Everything was in shambles. Stress was very high. All of a sudden we saw a flashlight from outside coming our way. And then we heard a man’s deep voice. “Are you kids okay?” We looked out the tiny bedroom window. The man behind the flashlight was Crabface!

We responded, “Yeah, we’re okay but we can’t get the door open. It’s blocked.” He yelled back to us, “Don’t worry. I’m coming! I’ll get you out.” And all of a sudden he was there. He jimmied the door open with some kind of tool and then hacked away at the bookcase until he had cleared a path for us. As far as I was concerned, Superman had just appeared at the door. He led us out onto the street. Then he said, “Stay here, I’m going to turn off your gas and come back to check you out.”

We stood there freezing in our pajamas, bare bleeding feet, huddled in the dark, while this miracle of a man took complete charge of the situation. He came back from around our house and said, “Had to turn the gas off. There’s a huge gas leak in the neighborhood. See there?” He pointed to a spot behind our house. A few blocks away we could see a huge spire of fire in the air. What on earth was THAT!? It rose about a hundred feet into the air.

He checked us out very quickly, saw we were in state of emotional shock, but not significantly injured. He said, “Sit down on the driveway and wait for me. I need to check on everyone else.” And then he was gone. He went to every single house on the block and helped and liberated everyone who needed help, turning off the gas at every house he went to. He moved like lightning. We could see his flashlight bobbing around in the dark.

People were coming out onto the street. Everyone was moving slowly, clearly numb. No one on our block seemed to be significantly injured, but we had a lot of elderly people on the street and some of them were having chest pains.

Then Crabface gathered us all together and started barking orders at us. “Don’t go in your house until I’ve checked the structure. Once I’ve cleared your structure, go inside and find some clothing, put on some shoes, and get as much food as you can and bring it out here. Do not use the water in your pipes, it’s probably tainted. If you have camping supplies, bring them.”

Phone lines were dead. We couldn’t call our families to tell them what happened. That was frustrating. I had family scattered all around the valley and at this point we didn’t know how close to the epicenter we were and we didn’t know if our families were still alive.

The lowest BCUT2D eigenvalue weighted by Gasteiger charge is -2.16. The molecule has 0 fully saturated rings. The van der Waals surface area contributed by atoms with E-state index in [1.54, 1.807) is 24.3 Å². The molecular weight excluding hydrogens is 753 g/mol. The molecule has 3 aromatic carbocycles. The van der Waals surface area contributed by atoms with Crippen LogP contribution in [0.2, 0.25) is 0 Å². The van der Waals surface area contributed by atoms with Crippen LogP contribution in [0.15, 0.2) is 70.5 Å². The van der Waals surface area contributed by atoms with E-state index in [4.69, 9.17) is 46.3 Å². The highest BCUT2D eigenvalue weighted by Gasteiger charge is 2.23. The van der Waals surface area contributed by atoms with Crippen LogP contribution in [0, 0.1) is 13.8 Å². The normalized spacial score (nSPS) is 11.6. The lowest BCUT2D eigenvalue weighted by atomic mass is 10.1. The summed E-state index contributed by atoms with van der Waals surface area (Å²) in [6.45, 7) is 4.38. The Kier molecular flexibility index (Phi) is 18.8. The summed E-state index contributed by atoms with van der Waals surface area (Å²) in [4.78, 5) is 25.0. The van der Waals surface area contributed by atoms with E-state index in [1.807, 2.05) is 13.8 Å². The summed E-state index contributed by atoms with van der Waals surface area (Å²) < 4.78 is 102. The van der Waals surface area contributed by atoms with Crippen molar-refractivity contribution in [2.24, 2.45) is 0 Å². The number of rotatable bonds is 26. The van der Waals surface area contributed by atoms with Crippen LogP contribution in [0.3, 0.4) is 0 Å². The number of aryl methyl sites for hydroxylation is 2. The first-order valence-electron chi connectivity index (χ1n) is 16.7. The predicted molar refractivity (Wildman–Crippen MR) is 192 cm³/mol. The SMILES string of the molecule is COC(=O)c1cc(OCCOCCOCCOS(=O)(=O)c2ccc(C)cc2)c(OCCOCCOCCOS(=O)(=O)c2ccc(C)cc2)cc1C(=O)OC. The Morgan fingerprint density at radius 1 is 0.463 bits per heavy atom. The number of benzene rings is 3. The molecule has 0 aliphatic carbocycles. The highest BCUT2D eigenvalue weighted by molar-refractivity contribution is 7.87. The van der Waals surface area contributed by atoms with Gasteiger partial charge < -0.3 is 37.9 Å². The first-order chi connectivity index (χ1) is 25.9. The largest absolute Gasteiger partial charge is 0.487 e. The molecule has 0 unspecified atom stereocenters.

As dawn approached we began to see the devastation with our own eyes. If you stood in the backyard of your house, you could see down the entire street of backyards because every single wall was rubble on the ground. We were united in that moment. We were a family. And Crabface was our leader.

He was the one with the emergency supplies, the radio, the food, the flashlights, the heavy tools, the hard hat, the camping equipment. He passed out water purification tablets which was great because we eventually found out that all our water was tainted with giardia.

Todd’s dad was the first to reach us. Once he saw that we were okay, he had to take off to find the rest of his family. I sent him with a message to find mine. There were no cell phones at this time. Trees and power poles were down and driving was super dangerous. Sinkholes had even opened up in some locations.

My family was okay, but an entire wall of my parents’ house came down, along with the chimney. Todd’s family gave us food and water. The structure of our house was surprisingly intact. Apparently when you are super close to the epicenter the shaking is very tight, whereas the outlying areas get the rolling wave which takes down structures. So we didn’t have to go to a shelter.

We spent three days just picking up the pieces (and living on lemon cake!). The entire time Crabface was on hand to help everyone. He became the defacto leader on our block. And you know what? He changed. He was happy as a clam. He was in his element. And we were all extremely grateful to him for helping us and for taking charge.

After the earthquake, he didn’t sit on his porch with his gun anymore. Instead he took walks up and down the block asking people if they needed help with anything. He waved to the children on the block and gathered them around to tell them stories of the war. He stopped to have long chats with people tending their lawns outside. He came over and taught us how to turn off the gas in an emergency, and started fixing some things around our house. He was a changed man. He even stopped telling Martha he was home.

The day the walls came down was the day all of our walls came down. We embraced him and he embraced us. It’s sad that it took an earthquake to shake the judgment out of us. But I’m glad it did. The earthquake brought us together. And it introduced us to a fascinating hero of a man. His name was Bill.